It’s been almost two years since I last covered an event in person, so it’s wonderful to be at this year’s PGA Championship. Much of what happens on the ground at a major can’t be understood from the comfort of your home, especially when you’re talking about Kiawah Island. The Ocean Course is one of 2021’s most intriguing tournament venues, and so far it’s living up to my expectations.
Many players and commentators are already talking about the weather conditions, particularly the wind, and deservedly so. The influence of the wind was obvious as soon as I stepped on the course today. Golf’s invisible hazard will undoubtedly turn this difficult Pete Dye design into an immense challenge while also providing day-to-day variety—something we rarely see at U.S. majors.
With that as the overarching theme, here are some other things I noticed on Tuesday at the PGA Championship:
The importance of finding the fairway
A lot will be made of how challenging the Ocean Course is when playing into the wind, but it’s no picnic downwind, either. This will be especially true if players are hitting a lot of approaches from the rough. The Ocean Course’s greens are propped up and firm, requiring controlled iron shots. But with the wind at your back and your ball sitting in a potential flier lie, distance and spin control will become a tall order. So finding fairways and getting to hit approaches from clean lies will be of the utmost importance on the downwind holes.
Player preparation and setup variety
For players, the 2021 PGA Championship has to be one of the most challenging majors to prepare for in recent memory. At venues like Harding Park and Winged Foot, the top competitors understood the task at hand rather quickly, so practice rounds weren’t as important. But given the firm conditions and the forecast for variable wind directions this week, practice rounds at Kiawah Island became invaluable. Players will need to know the course as well as possible because any changes in weather or setup could have a huge effect on their game plans.
Adding to the complexity, Kerry Haigh and the PGA’s setup crew will have a lot of flexibility with tee positions at the Ocean Course. On Tuesday, the closing holes were into the wind, forcing players to take off head covers on numerous approach shots. I don’t remember the last time I saw that on the PGA Tour. Plus, depending on the wind’s ferocity and Haigh’s taste for brutality, there could even be some fairways that shorter players will struggle to reach.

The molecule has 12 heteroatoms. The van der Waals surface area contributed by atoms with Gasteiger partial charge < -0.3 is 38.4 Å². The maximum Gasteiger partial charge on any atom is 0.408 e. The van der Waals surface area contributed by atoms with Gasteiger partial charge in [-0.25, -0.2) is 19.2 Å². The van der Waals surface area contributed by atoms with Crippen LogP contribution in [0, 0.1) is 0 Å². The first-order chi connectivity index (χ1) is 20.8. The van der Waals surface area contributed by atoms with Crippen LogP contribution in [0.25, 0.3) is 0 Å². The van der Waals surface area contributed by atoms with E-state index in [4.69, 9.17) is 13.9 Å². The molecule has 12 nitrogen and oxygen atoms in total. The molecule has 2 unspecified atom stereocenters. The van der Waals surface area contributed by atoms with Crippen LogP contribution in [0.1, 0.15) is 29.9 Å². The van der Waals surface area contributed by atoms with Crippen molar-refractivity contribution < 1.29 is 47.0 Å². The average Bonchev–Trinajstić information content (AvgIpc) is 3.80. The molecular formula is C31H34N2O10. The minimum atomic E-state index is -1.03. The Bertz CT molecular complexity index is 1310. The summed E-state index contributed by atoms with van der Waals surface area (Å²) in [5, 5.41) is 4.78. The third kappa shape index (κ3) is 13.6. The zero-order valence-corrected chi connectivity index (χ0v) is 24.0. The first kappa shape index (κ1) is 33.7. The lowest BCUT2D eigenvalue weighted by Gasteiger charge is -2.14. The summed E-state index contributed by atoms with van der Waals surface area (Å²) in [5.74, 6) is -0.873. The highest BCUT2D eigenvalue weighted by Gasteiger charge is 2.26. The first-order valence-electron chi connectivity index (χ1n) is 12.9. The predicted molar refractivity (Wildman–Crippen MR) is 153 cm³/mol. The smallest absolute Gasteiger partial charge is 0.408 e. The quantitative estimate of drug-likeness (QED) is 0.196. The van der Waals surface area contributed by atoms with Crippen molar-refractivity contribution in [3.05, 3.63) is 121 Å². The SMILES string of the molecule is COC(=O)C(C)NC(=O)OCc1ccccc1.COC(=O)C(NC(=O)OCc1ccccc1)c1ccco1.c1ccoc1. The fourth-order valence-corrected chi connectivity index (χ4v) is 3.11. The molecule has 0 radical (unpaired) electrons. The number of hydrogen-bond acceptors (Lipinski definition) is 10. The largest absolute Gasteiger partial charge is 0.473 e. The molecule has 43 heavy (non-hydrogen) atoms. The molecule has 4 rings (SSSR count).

But the main point is that if tees are moved around, players will need to deal with different sight lines and landing areas from day to day. The Ocean Course’s design is all about creating discomfort, and Haigh’s setup could enhance that characteristic.
What’s going on with these mowing lines?
While I’m excited about this week, I do have one complaint for the PGA and Kerry Haigh. The mowing lines at the Ocean Course are inconsistent, especially around the bunkers.
I understand the cause of this inconsistency. Many fairways were tightened for the PGA Championship, so some bunkers got stranded out in the rough, 10 to 20 yards from the short grass. On other holes, however, the fairways run right up to the bunkers. This strikes me as an avoidable mistake. Consistent mowing lines, particularly around bunkers and greens, are vital to a strong course setup. Balls should be bounding into Kiawah’s waste areas, not getting caught in buffers of rough.
Rough surrounds a green-side bunker at the Ocean Course—rough that could save a player from finding a footprint in the sand this week. Photo: Andy Johnson
Speaking of waste areas…
I love the decision to categorize all of the Ocean Course’s bunkers as waste areas. There aren’t many rakes on the course, meaning players could very well end up in footprints in the sand. This brings some teeth and unpredictability back to a type of hazard that has become somewhat docile in the professional game. In many cases, in fact, it’s better to be in a bunker than in the rough. That won’t be the case at this PGA Championship. The waste areas will be on the players’ minds, especially if they’re playing later in the day. Gotta love when a hazard plays like one.
Watch those surrounds
Those who mishit their approaches at Kiawah can find more than waste areas. Many greens have severe slopes that feed balls off the green, and it’s anyone’s guess where those balls will come to rest.
One hole where I expect this kind of drama to play out frequently is the par-5 11th. The green is perched above water on the right and a sudden slope on the left. That slope will propel balls into native grasses, leaving a terrifying pitch from a downhill lie to the elevated green. I’m curious to see how much risk players will take on after a good drive on No. 11.
The treacherous 11th green at the Ocean Course at Kiawah Island. Photo: Andy Johnson
The other defending champion
Much has been made of Rory McIlroy’s defense of his 2012 PGA Championship, the last major played at the Ocean Course, but have we forgotten his former caddie, J.P. Fitzgerald? He was there at Kiawah in 2012, too! It was fun to watch Fitzgerald and his new bag Victor Perez throw balls around and talk about places to miss during Tuesday’s practice round.
Header photo / future meme credit: Brendan Porath